A State Department spokesman echoed this stance, telling the Free Beacon that it continues to explore ways to increase sanctions on Iran’s ballistic missile program.

Sanctions expert Mark Dubowitz, executive director of the Foundation for Defense of Democracies, told the Free Beacon that the administration might reconsider new sanctions once it strikes a “side deal” with Iran.

“I would expect that the administration will return to these sanctions after cutting some kind of side deal with the Iranians offering even more unilateral concessions,” Dubowitz said.

Critics of the move remain skeptical.

“To push back against Iran’s repeated missile and human rights provocations, Congress should pass the Menendez-Kirk bill to immediately renew a critical Iran sanctions law that expires this year,” said Sen. Mark Kirk (R., Ill.), an opponent of the Iran nuclear deal.

One consultant who has worked with Congress on issues pertaining to the nuclear deal told the Free Beacon that the administration fears Iran’s threats to break the deal.

“First the Obama administration strong-armed congressional Democrats into approving a politically toxic nuclear deal, under the pretense that at least the White House would fight Iranian aggression in other ways,” the source said, explaining that lawmakers who have defended the deal were made to look foolish by the sanctions delay.

“People like Coons and Hoyer went home and told constituents that they’d at least make sure Iranian terrorism and missile work was punished,” the source said. “Now the Obama team has deprived them of even that fig leaf. They’re going to have to defend total capitulation to their constituents.”

Meanwhile, Iran announced on Friday that it is working to significantly boost “the destruction power and precision” of its missiles, according to comments carried in the country’s state-controlled press.

Iran President Hassan Rouhani instructed the country’s military leaders to strengthen the missile program following rumors that the United States was contemplating new sanctions.

“Following [on] the president’s letter, we held numerous meetings with the executive officials, commanders, and officials in the missile sector and decided work out appropriate plans as soon as possible to enhance the defensive power and capability as well as the effective deterrence power of our missiles contrary to the will of the hegemonic system which seeks to restrict the Islamic Republic militarily,” Hossein Dehqan, Iran’s defense minister, said.

The Mullahs Thank Mr. Obama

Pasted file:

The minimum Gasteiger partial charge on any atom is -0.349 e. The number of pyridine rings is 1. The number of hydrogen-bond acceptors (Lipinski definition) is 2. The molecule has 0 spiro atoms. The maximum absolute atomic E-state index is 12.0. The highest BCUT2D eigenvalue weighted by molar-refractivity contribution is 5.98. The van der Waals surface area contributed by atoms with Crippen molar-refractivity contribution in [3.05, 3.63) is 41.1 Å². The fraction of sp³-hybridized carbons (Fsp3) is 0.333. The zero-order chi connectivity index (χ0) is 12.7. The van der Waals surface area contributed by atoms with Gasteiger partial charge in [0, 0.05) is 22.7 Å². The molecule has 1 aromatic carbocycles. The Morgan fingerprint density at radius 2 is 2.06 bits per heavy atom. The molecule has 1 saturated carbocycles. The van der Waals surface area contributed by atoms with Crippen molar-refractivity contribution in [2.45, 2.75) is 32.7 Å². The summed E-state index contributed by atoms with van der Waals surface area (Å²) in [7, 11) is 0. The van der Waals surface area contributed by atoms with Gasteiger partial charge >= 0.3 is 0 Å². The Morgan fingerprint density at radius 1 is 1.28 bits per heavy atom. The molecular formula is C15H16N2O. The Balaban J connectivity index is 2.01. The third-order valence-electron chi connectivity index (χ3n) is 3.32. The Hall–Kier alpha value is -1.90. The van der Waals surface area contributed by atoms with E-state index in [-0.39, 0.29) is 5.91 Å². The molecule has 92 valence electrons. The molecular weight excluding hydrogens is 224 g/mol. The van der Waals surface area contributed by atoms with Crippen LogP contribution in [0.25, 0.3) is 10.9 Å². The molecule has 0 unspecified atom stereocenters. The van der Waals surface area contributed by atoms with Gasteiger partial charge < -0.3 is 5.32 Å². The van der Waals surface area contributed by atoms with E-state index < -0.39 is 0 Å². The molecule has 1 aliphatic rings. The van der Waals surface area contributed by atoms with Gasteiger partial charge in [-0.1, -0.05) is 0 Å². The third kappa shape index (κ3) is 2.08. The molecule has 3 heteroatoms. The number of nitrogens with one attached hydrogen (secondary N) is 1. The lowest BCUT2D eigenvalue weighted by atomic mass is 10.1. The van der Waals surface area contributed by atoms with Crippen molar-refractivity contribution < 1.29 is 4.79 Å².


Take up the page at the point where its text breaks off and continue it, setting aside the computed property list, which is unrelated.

January 3, 2016

The Mullahs Thank Mr. Obama, Power LineScott Johnson, January 3, 2016

The American people should know that we have sustained a defeat without a war, the consequences of which will travel far with us along our road.

******************

Yesterday’s Wall Street Journal carries an incisive editorial (“The mullahs thank Mr. Obama,” accessible here via Google) on developments with the Islamic Republic of Iran. Every step along the way, Iran proves itself the mortal enemy of the United States, and yet President Obama thinks otherwise.

Iranian intentions are clear. Their actions comport with their announced view of the world. When the mullahs chant “Death to America,” we have no ground for believing they don’t mean it. No ground, that is, other than wishful thinking.

As John put it, it is difficult to reconcile Obama administration policies strengthening the Iranian regime with a good faith intention to pursue peace in the Middle East or to advance the national security interests of the United States. We can only infer that Obama’s highly ideologized view of the world is immune to experience.

The Journal’s editorial provides this handy summary of current complexities:

The U.S. and United Nations both say Iran is already violating U.N. resolutions that bar Iran from testing ballistic missiles. Iran has conducted two ballistic-missile tests since the nuclear deal was signed in July, most recently in November. The missiles seem capable of delivering nuclear weapons with relatively small design changes.

The White House initially downplayed the missile tests, but this week it did an odd flip-flop on whether to impose new sanctions in response. On Wednesday it informed Congress that it would target a handful of Iranian companies and individuals responsible for the ballistic-missile program. Then it later said it would delay announcing the sanctions, which are barely a diplomatic rebuke in any case, much less a serious response to an arms-control violation.

Under the nuclear accord, Iran will soon receive $100 billion in unfrozen assets as well as the ability to court investors who are already streaming to Tehran. Sanctioning a few names is feckless by comparison, and Iran is denouncing even this meager action as a U.S. violation of the nuclear deal. Iranian President Hassan Rouhani responded to the sanctions reports on Thursday by ordering his defense minister to accelerate Iran’s missile program. Your move, Mr. Obama.

Opponents of the nuclear accord predicted this. Mr. Obama says the deal restricts Iranian action, but it does far more to restrict the ability of the U.S. to respond to Iranian aggression. If the U.S. takes tough action in response to Iran’s missile tests or other military provocations, Iran can threaten to stop abiding by the nuclear deal. It knows the world has no appetite for restoring serious sanctions, and that Mr. Obama will never admit his deal is failing. The mullahs view the accord as a license to become more militarily aggressive.